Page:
RBI Governor Raghuram Rajan on Monday stressed on the need for well-capitalised multilateral institutions and a consensus on free trade, open markets to overcome the global economic slowdown.
Delivering a speech to mark the 65th anniversary of Sri Lanka’s Central Bank in Colombo, he said the current economic woes of the world was affecting all nations and urgent action was needed.
The current ‘non-system’ in international monetary policy is, in my view, a source of substantial risk, both to sustainable growth as well as to the financial sector.
“It is not an industrial country problem, nor an emerging market problem, it is a problem of collective action. We are being pushed towards competitive monetary easing and musical crises.”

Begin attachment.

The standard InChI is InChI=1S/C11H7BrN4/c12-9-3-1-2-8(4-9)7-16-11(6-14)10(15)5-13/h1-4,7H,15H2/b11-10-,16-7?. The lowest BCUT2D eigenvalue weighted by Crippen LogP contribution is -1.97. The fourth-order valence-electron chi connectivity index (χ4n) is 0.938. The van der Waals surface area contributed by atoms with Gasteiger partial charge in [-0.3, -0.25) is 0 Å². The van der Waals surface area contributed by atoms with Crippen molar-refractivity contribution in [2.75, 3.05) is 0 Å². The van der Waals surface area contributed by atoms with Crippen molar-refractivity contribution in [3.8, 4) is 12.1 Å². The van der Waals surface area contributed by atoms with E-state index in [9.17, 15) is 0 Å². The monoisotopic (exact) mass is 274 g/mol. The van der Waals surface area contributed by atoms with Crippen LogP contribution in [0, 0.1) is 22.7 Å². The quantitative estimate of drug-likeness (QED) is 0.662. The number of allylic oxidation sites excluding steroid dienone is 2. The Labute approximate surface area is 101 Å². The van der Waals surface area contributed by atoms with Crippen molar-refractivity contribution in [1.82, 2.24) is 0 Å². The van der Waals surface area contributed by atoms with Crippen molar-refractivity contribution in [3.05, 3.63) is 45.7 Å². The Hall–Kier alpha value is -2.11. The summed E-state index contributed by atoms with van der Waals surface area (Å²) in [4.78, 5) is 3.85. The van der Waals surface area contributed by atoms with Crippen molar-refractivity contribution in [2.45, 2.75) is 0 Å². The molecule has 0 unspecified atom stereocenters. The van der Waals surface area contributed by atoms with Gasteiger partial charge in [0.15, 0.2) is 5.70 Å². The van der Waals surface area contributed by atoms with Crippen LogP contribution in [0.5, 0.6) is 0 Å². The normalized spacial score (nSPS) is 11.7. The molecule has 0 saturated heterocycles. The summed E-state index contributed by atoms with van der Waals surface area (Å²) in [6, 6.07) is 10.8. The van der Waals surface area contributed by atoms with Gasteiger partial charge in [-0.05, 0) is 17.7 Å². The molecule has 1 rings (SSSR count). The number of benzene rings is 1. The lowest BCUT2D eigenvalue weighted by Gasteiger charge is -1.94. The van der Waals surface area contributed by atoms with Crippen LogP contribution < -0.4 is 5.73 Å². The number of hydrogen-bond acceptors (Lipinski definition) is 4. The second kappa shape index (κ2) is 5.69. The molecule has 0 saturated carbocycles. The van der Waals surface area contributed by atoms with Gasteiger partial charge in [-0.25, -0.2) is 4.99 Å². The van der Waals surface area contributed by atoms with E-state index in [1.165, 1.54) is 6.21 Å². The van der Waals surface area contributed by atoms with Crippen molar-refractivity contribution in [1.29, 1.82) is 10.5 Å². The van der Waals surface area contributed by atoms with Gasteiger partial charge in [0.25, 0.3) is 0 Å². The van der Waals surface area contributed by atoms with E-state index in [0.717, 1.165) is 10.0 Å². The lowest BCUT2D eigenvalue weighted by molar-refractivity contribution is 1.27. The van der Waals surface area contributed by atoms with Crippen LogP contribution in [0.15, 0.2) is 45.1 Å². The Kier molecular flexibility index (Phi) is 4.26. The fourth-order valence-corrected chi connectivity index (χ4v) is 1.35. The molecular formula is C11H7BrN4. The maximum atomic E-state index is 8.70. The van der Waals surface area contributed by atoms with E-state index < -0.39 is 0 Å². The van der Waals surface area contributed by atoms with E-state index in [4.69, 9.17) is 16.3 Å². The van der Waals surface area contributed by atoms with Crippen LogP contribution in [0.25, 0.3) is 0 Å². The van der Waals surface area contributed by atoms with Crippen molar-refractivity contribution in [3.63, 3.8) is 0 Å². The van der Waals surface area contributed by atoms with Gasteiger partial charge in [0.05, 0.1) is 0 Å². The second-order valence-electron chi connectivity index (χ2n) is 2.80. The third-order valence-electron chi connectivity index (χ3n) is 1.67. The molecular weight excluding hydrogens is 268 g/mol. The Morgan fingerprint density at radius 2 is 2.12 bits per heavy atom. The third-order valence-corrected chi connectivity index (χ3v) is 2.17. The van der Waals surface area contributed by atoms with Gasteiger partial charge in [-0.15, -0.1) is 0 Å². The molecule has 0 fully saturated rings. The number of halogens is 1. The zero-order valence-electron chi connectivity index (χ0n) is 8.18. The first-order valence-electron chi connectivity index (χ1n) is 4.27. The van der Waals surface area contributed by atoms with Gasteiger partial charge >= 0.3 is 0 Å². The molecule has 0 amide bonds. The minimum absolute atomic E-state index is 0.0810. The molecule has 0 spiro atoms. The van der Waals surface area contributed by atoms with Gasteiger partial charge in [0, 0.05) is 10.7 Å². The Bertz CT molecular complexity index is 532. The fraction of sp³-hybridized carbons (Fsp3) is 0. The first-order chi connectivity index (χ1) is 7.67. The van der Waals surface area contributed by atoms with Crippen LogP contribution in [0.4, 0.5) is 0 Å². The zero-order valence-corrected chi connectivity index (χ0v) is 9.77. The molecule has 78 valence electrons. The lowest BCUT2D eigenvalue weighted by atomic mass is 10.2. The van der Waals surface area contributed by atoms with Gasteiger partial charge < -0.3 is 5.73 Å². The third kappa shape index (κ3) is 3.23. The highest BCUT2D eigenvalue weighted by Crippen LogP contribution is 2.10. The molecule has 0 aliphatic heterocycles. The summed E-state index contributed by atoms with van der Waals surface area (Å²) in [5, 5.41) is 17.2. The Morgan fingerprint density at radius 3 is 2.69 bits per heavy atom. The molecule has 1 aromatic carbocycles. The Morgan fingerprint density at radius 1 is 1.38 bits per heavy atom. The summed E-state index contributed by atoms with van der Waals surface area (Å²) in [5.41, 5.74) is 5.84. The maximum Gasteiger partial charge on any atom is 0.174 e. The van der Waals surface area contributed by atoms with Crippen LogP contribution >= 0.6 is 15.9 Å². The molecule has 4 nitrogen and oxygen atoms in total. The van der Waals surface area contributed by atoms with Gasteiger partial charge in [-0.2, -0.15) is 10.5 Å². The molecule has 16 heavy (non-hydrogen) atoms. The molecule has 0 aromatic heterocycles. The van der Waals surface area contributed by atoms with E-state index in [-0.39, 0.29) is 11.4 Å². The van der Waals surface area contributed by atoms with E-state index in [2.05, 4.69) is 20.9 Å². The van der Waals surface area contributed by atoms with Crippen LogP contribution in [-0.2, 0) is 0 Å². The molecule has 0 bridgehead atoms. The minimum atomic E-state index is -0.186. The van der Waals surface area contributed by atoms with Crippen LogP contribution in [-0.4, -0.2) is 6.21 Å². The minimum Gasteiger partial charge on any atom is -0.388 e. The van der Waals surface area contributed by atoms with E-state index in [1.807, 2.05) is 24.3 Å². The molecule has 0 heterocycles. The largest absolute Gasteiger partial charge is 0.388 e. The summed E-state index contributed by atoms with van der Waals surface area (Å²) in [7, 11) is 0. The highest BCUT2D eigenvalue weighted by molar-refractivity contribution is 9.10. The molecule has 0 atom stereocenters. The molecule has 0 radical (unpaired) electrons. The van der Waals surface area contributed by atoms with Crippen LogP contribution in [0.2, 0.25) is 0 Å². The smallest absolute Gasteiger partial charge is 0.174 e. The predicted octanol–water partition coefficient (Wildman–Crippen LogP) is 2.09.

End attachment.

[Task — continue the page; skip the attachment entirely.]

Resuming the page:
He warned that weak aggregate demand across the world may be leading nations to engage in a “risky competition for a greater share of it.”
“We are thereby also creating financial sector risks for when unconventional policies end. We need stronger well-capitalised multilateral institutions with widespread legitimacy, some of which can provide patient capital and others that can monitor new rules of the game.
“And each one of us has to work hard in our own countries to develop a consensus for free trade, open markets, and responsible global citizenry. If we can achieve all this even as recent economic events make us more parochial and inward-looking, we will truly have set the stage for the strong sustainable growth we all desperately need.”
He said there are few areas of robust growth around the world, but the present period of slow growth is particularly dangerous as both industrial countries and emerging markets needed high growth to manage domestic political tensions.
“In an environment of such tensions, there is a tremendous pressure for growth in different countries and such countries are more likely to focus on the policies attempting to divert growth from others rather than creating new growth.”